A consultation on pushing back IFRS 17 is expected, after the International Accounting Standards Board voted to postpone the implementation of the global accounting standards to 2022.
The IASB is meeting in London today and tomorrow. As part of today’s discussion, its 14 board members reached a unanimous decision to delay the roll out of the worldwide IFRS 17 accounting standards until 1 January 2022.
The recommendation is not yet set in stone, as it first needs to be released on an official document. It is likely to be subject to a consultation, it is understood.
IFRS 17 is intended to replace IFRS 4 on insurance contracts accounting and better align insurance reporting with that of other sectors.
Insurers are expected to welcome the move, though nine insurance associations had called for a two year delay in a letter to the board. This is despite 90% of insurers approached by Deloitte for its Global IFRS Insurance survey 2018 saying they felt they were ‘somewhat’ or ‘very’ confident that they would be prepared for the changes by 2021.
Francesco Nagari, global IFRS insurance leader at Deloitte, said: “Today’s decision from the IASB, confirming its intention to propose a 12-month deferral of IFRS 17 and a parallel shift of the deferral in IFRS 9 mandatory adoption, will be largely welcomed by insurers.”
“Substantial effort is already underway to implement the standards, with budgets in some instances expected to exceed €50m. Investors and regulators eagerly await the benefits of having a single, universal accounting language that IFRS 17 promises, with improved transparency and comparability of insurer’s financial results. However, the additional year proposed to be granted today will give insurers the extra time they have requested to oversee preparations, and a reasonable compromise between the two stakeholders groups,” Nagari added.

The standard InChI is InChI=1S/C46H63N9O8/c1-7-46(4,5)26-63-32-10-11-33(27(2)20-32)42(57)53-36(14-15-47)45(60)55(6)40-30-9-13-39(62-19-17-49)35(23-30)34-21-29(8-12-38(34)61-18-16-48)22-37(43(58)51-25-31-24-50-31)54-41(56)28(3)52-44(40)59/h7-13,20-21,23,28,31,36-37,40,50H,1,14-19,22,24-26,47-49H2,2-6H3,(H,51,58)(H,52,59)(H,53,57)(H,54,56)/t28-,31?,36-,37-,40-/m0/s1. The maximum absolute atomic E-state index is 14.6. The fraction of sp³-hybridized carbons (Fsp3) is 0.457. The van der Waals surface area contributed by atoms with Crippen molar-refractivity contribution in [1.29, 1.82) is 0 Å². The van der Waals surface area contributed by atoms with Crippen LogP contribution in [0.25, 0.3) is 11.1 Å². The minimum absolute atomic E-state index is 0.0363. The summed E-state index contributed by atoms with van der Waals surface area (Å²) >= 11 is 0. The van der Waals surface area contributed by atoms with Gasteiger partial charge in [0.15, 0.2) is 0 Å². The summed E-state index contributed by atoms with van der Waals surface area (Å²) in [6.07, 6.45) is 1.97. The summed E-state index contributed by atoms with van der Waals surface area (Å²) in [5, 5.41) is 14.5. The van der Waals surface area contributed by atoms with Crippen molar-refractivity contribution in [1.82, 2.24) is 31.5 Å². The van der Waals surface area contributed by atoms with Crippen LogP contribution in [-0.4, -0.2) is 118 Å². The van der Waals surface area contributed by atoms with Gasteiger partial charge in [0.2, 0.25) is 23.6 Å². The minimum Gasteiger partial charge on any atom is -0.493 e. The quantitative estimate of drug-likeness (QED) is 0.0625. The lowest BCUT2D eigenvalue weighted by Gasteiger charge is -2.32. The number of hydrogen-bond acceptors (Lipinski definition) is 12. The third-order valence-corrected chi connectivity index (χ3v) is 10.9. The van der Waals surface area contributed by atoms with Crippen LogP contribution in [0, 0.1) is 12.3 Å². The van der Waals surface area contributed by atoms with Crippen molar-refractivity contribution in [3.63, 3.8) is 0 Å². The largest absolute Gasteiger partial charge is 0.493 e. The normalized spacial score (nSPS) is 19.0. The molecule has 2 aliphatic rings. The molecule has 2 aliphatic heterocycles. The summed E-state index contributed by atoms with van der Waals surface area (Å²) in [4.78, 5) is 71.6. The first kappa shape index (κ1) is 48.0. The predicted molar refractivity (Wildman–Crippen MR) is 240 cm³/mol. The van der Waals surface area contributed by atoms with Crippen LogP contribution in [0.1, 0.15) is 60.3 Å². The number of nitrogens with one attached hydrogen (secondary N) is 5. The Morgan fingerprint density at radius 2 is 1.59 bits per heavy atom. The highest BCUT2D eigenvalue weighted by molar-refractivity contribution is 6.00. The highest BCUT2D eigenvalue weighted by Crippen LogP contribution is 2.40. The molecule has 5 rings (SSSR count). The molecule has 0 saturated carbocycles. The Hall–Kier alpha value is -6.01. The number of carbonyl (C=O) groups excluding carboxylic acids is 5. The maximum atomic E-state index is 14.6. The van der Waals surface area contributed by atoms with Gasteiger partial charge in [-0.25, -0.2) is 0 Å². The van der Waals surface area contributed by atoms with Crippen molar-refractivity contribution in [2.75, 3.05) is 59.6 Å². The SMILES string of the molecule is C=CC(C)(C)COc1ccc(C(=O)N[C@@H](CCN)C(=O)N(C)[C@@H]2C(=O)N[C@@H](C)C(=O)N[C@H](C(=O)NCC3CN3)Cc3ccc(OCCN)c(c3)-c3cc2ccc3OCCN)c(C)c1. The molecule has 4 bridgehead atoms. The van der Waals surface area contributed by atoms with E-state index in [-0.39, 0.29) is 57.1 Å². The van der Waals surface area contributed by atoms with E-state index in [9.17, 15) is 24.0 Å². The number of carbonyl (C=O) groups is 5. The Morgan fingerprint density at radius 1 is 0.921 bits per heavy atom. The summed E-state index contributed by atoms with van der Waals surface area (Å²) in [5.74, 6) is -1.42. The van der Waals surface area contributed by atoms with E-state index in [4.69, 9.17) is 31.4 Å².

Mazars partner Lionel Cazali added: “These decisions were expected by the preparers, who were even pushing for a 2 years extension period. However, the expectations remain high on the areas of the standard which may be reopened to address the concerns of the industry.”
Insurance Europe welcomed the move to adjust the timing of IFRS 17, but argued that one year is not enough time for insurers to be adequately prepared, or for “problems” with the regulation to be fixed.
Olav Jones, deputy director general of Insurance Europe said: “While it is good that the IASB Board has — at last — recognised the need to consider improvements and a delay to IFRS 17, as well as adjusting the timing of IFRS 9 to keep it aligned, one year is simply not enough time to both fix the problems with IFRS 17 and to give insurers enough time to implement the standard properly.”
Similar sentiments were echoed by Andrew Carpenter, senior policy adviser, financial reporting at the Association of British Insurers. He said: “The new IFRS 17 accounting standards for insurance contracts is complex and operationally challenging, and it will substantially change how insurers report their financial results. The IASB’s decision to delay the effective date by a year is welcome, but it does not meet the industry’s extensive field-testing based call for a two year delay so that the IASB can address some significant technical flaws in the standard and insurers can implement the resulting standard successfully.”
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